Archive for the ‘humility’ Tag

Lessons in Humbling   6 comments

For five years I have worked in Lynchburg College Library as a circulation supervisor at night (8 pm to 2 am).  It has been a vital part of my emotional survival because it is low stress, but I get furloughed at Christmas for a month and 3 months for summer, so it has put a strain on us financially.  Last fall I finally landed a second part-time job, selling fridges at Home Depot for $9.25 an hour.  My career has been a slow but inexorable descent by demotion.  From respected missionary to struggling pastor to harried social worker, and finally out of ministry of any sort into secular, unskilled labor.  From minister’s collar to blue-collar… to no-collar.  From meaningful work to trivial, from salaried to part-time poverty wages, from insured to Obamacare.  And as long as I’m confessing my low-status, I also have a job as substitute janitor in junior high school: even on the toilet-swabbing team I’m a bench-warmer.

As a 54-year-old with two Master’s degrees, I felt humiliated with my entry level job for teenagers, and it took me two months to work through the shame enough to admit it to my fellow librarians.  It is quite possible that some student I have supervised in the library will be the junior high teacher next fall who is spitting his gum into the trash can as I pick it up to empty.  I’ve acclimated enough to my new roles that I think I could handle it without chagrin… or maybe I’m kidding myself.  Like coming out of the closet, any closet, the initial shock of exposure is the hard part, and after that it is just a matter of learning a new level of humility and the grace to remember that my worth has no connection with my occupation.  It is freedom and growth through downward mobility.

It’d be a lot easier to wash dirty feet if I could take up the towel of my free will instead of being handed the towel and told to wipe down.  A leader who volunteers for menial labor can earn high praise for his humility, augment rather than diminish his reputation, and so ironically can undermine his growth in grace.  Being humble contrasts with being humiliated precisely because the latter is out of our control, like being nailed to a cross.  It is a rich person choosing to wear rags in contrast to a person who only has rags to wear.  In my experience, actual poverty, though it is more scary and painful, has more power than voluntary poverty to open me to grace.  Blessed are the poor in spirit for theirs is the kingdom of heaven.


Posted April 28, 2015 by janathangrace in Personal

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Practical Humility   4 comments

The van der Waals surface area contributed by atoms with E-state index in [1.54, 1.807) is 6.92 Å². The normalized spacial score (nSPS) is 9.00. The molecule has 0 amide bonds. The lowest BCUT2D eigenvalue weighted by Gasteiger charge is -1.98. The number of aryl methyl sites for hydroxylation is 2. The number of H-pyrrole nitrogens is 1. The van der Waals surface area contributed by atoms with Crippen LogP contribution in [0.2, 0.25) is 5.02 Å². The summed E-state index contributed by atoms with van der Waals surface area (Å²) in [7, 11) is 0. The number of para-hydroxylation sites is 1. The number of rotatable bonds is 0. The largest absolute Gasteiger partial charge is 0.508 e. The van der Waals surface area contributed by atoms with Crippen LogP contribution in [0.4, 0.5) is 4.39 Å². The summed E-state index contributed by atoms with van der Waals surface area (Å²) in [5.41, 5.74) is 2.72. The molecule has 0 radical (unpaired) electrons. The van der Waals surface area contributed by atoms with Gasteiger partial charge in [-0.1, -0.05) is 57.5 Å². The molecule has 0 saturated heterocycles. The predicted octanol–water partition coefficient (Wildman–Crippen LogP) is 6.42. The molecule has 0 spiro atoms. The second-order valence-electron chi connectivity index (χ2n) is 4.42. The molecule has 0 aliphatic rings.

“To live in community with others, which is what God created us to do, means I not only don’t always get things done the way I would prefer them to be done, but that I am called to something much higher; to show grace and kindness toward others and to even get happy about things being done in a manner that I do not prefer. Sometimes, there’s a greater right than being right.” (Randy Booth)

Randy makes an important point, one that I would take even farther by throwing a question over the very certainty of my “right”-ness.  I have discovered over the years that “right” is far from clear in most situations.  Here are a few of the things that make me more tentative about my correct assessments:

1) My overall idea might be right, but I might be wrong in important details which throws the whole thing off.  The words they spoke were untrue, but this came from an honest misperception, not intentional deceit.

2) I might know a truth with certainty but apply the wrong truth for this particular context (because I don’t know all the circumstances, the minds and hearts of those involved, the right valuation of priorities, the plan of God, who often takes a much less direct route than I).  Who knows whether mercy or justice should be applied, for instance.

3) The truth might be the right one to apply, but I may apply it with the wrong motive, the wrong method, the wrong timing, the wrong perspective.  Ungracious truth is untruth.

4) I might be certain I am right (about the principle, the circumstance, the person, the act) and discover later that I was wrong.  This has happened often enough to me that it makes me a bit more humble in my assumptions and assertions.

Truth in the abstract (principles) is such a very different thing than truth in the application.

Posted October 28, 2011 by janathangrace in thoughts

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